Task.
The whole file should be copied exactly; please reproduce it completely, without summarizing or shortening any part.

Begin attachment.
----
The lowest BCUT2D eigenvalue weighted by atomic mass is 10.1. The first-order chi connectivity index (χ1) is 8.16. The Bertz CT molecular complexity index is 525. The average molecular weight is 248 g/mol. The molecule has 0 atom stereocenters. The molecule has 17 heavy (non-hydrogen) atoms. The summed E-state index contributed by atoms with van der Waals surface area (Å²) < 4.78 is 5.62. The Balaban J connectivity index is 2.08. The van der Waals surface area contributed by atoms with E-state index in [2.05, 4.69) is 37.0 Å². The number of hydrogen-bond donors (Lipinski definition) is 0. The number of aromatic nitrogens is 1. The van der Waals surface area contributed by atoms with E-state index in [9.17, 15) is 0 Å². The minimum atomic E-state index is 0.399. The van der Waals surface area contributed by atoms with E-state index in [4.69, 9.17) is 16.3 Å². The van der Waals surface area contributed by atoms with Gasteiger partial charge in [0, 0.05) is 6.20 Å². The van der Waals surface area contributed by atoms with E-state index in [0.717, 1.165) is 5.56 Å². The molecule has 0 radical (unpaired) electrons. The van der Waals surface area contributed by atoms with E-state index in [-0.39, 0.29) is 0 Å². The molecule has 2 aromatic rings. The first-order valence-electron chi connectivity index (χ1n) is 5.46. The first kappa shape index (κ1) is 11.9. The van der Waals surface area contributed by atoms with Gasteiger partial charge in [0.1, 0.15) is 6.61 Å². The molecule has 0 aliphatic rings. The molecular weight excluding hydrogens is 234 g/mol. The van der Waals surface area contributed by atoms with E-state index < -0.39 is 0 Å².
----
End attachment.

The lowest BCUT2D eigenvalue weighted by atomic mass is 10.1. The first-order chi connectivity index (χ1) is 8.16. The Bertz CT molecular complexity index is 525. The average molecular weight is 248 g/mol. The molecule has 0 atom stereocenters. The molecule has 17 heavy (non-hydrogen) atoms. The summed E-state index contributed by atoms with van der Waals surface area (Å²) < 4.78 is 5.62. The Balaban J connectivity index is 2.08. The van der Waals surface area contributed by atoms with E-state index in [2.05, 4.69) is 37.0 Å². The number of hydrogen-bond donors (Lipinski definition) is 0. The number of aromatic nitrogens is 1. The van der Waals surface area contributed by atoms with E-state index in [9.17, 15) is 0 Å². The minimum atomic E-state index is 0.399. The van der Waals surface area contributed by atoms with E-state index in [4.69, 9.17) is 16.3 Å². The van der Waals surface area contributed by atoms with Gasteiger partial charge in [0, 0.05) is 6.20 Å². The van der Waals surface area contributed by atoms with E-state index in [0.717, 1.165) is 5.56 Å². The molecule has 0 radical (unpaired) electrons. The van der Waals surface area contributed by atoms with E-state index in [-0.39, 0.29) is 0 Å². The molecule has 2 aromatic rings. The first-order valence-electron chi connectivity index (χ1n) is 5.46. The first kappa shape index (κ1) is 11.9. The van der Waals surface area contributed by atoms with Gasteiger partial charge in [0.1, 0.15) is 6.61 Å². The molecule has 0 aliphatic rings. The molecular weight excluding hydrogens is 234 g/mol. The van der Waals surface area contributed by atoms with E-state index < -0.39 is 0 Å².